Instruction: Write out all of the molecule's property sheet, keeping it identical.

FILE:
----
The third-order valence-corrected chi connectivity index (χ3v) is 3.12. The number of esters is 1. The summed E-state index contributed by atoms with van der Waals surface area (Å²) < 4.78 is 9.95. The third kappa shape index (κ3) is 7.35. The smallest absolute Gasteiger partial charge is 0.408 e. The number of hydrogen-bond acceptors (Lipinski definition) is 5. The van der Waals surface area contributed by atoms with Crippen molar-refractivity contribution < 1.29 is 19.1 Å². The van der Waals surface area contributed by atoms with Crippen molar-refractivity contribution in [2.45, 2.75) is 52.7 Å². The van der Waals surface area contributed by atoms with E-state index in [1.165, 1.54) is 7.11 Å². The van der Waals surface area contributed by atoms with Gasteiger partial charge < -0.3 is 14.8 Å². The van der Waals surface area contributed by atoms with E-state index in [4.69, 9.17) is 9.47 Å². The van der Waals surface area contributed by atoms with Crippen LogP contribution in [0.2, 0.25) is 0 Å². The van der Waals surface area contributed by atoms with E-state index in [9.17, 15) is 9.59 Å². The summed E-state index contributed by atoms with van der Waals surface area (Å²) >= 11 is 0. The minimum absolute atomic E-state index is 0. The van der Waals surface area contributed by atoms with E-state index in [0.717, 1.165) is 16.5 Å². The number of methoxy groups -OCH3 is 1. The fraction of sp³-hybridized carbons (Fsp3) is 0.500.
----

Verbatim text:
The third-order valence-corrected chi connectivity index (χ3v) is 3.12. The number of esters is 1. The summed E-state index contributed by atoms with van der Waals surface area (Å²) < 4.78 is 9.95. The third kappa shape index (κ3) is 7.35. The smallest absolute Gasteiger partial charge is 0.408 e. The number of hydrogen-bond acceptors (Lipinski definition) is 5. The van der Waals surface area contributed by atoms with Crippen molar-refractivity contribution < 1.29 is 19.1 Å². The van der Waals surface area contributed by atoms with Crippen molar-refractivity contribution in [2.45, 2.75) is 52.7 Å². The van der Waals surface area contributed by atoms with E-state index in [1.165, 1.54) is 7.11 Å². The van der Waals surface area contributed by atoms with Gasteiger partial charge < -0.3 is 14.8 Å². The van der Waals surface area contributed by atoms with E-state index in [4.69, 9.17) is 9.47 Å². The van der Waals surface area contributed by atoms with Crippen LogP contribution in [0.2, 0.25) is 0 Å². The van der Waals surface area contributed by atoms with E-state index in [9.17, 15) is 9.59 Å². The summed E-state index contributed by atoms with van der Waals surface area (Å²) >= 11 is 0. The minimum absolute atomic E-state index is 0. The van der Waals surface area contributed by atoms with E-state index in [0.717, 1.165) is 16.5 Å². The number of methoxy groups -OCH3 is 1. The fraction of sp³-hybridized carbons (Fsp3) is 0.500.